BOISE, Idaho (KBOI) - As of Sunday, Sgt. Bowe Bergdahl has arrived in Germany at Landstuhl Regional Medical Center, where he is continuing his reintegration process from capitivity in Afghanistan.
He is expected to return to the U.S. this week and be taken to Fort Sam Houston in San Antonio, Texas, which has experience treating POWs.
Military officials say there is no pre-determined amount of time for the process, but they did provide a fact sheet about the different phases a POW goes through once they are released:
Q: What is Reintegration?
Reintegration is a time proven process that when successfully executed, provides recovered personnel with the necessary tools to effectively resume normal, stable professional, family, and community activities, with minimal physical and emotional complications. It also provides important lessons that allow us to better prepare our war-fighters to survive and return with honor.
During Reintegration we gather necessary information while protecting the health and welfare of personnel.
There are 4 key areas of support to the reintegration process
Medical care- Documents the effects of captivity
Psychological support-Provides the returnee with the tools necessary to cope with post captivity stress.
Debriefings- Gathers critical information to develop lessons learned for future training.
Family Support-Assist the family with providing support to the returnee to ensure a smooth transition to normal life after captivity.
The Reintegration process is built and focuses around needs:
(1) A Returnee needs:
a. Medical Stabilization
b. Regain their ability to predict upcoming events
c. Establish a perception of control of their life
d. Tell their story in a health repeated manner
e. Have their emotions normalized
f. Develop a plan of action for dealing with events common to their circumstances.
g. Reengage in a healthy life style with family, socially and with work
(2) The Department of Defense needs:
a. Gather time sensitive intelligence (tactical / operational)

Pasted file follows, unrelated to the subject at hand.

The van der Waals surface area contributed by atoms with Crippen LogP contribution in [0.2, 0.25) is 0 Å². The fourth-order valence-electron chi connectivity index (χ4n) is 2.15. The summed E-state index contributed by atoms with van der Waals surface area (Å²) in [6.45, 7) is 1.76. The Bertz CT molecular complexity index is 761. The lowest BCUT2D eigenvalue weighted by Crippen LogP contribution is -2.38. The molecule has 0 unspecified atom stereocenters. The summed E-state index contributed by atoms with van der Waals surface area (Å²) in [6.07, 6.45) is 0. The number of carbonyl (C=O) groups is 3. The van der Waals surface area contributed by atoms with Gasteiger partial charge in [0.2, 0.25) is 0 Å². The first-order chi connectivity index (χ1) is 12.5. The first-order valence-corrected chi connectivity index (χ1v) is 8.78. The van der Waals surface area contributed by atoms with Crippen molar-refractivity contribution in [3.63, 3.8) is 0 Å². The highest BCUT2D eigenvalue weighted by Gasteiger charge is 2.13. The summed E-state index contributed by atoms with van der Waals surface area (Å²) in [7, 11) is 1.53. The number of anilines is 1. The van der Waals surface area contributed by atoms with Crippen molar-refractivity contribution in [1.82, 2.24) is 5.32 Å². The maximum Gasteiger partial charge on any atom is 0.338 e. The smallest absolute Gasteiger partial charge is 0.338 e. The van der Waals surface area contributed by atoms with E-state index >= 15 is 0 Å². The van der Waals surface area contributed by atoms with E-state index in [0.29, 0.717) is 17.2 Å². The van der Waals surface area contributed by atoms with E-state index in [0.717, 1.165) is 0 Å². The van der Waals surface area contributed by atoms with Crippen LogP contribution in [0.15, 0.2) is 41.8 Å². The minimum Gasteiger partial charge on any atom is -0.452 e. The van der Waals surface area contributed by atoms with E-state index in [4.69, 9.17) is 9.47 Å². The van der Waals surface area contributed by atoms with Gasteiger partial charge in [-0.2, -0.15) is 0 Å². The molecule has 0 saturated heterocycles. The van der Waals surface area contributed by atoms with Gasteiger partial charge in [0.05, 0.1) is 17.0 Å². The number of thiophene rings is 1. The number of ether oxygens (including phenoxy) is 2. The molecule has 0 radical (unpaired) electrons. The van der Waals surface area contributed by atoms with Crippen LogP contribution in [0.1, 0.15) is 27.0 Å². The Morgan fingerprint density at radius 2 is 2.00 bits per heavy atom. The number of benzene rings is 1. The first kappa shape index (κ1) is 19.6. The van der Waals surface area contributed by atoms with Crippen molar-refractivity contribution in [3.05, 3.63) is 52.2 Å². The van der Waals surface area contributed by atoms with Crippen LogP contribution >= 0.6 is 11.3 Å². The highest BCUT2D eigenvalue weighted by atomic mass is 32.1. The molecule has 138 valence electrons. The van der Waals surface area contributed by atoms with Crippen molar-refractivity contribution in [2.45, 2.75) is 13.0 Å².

b. Gather strategic intelligence (operational planning)
c. Gather lessons learned (planning and training)
d. Maintain the force.
(3) US Government needs:
a. Gather time sensitive intelligence (Capture Criminals)
b. Gather Evidence (Prosecute Criminals)
c. Maintain viability of witness
d. Return US Citizen to their familyPHASE I
Initial recovery: This normally occurs at a forward operating location within hours of recovery. Whether through deliberate military operations, diplomatic negotiations, or any other means, Phase I begins with return to friendly control. Phase I activities include medical triage, psychological support and tactical debriefing for time sensitive information.PHASE II
Decompression Location: The location is usually a regional hospital (Landstuhl). The returnee will receive more complete medical exams and formal, structured debriefings. The decompression process begins in earnest here. Typically, information obtained in the operations and intelligence debriefings is immediately disseminated.
An inherent and critical part of the reintegration process is the decompression period that has been established to maximize returnee health and welfare. This process normally requires a minimum of 72 hours to be effective. At least one physician and one psychologist specially trained in survival, escape, resistance, and evasion will accompany former POWs/captives when moving from one Phase to the next level of care.
Home Base: Family reunions, medical care, and final debriefings will occur in this Phase. The SERE psychologist will continue to monitor the reintegration process. If returnees are from a group detained together, Phase III is not complete until a group debriefing is completed. Upon completion of medical care and debriefings the returnee will be returned to duty. Families play a critical role in assisting the returnee in gaining control and predictability over their circumstances. The key is to include the family in the reintegration planning to ensure they understand the benefits of the process.
Q: How long does each of the Phases of Reintegration last?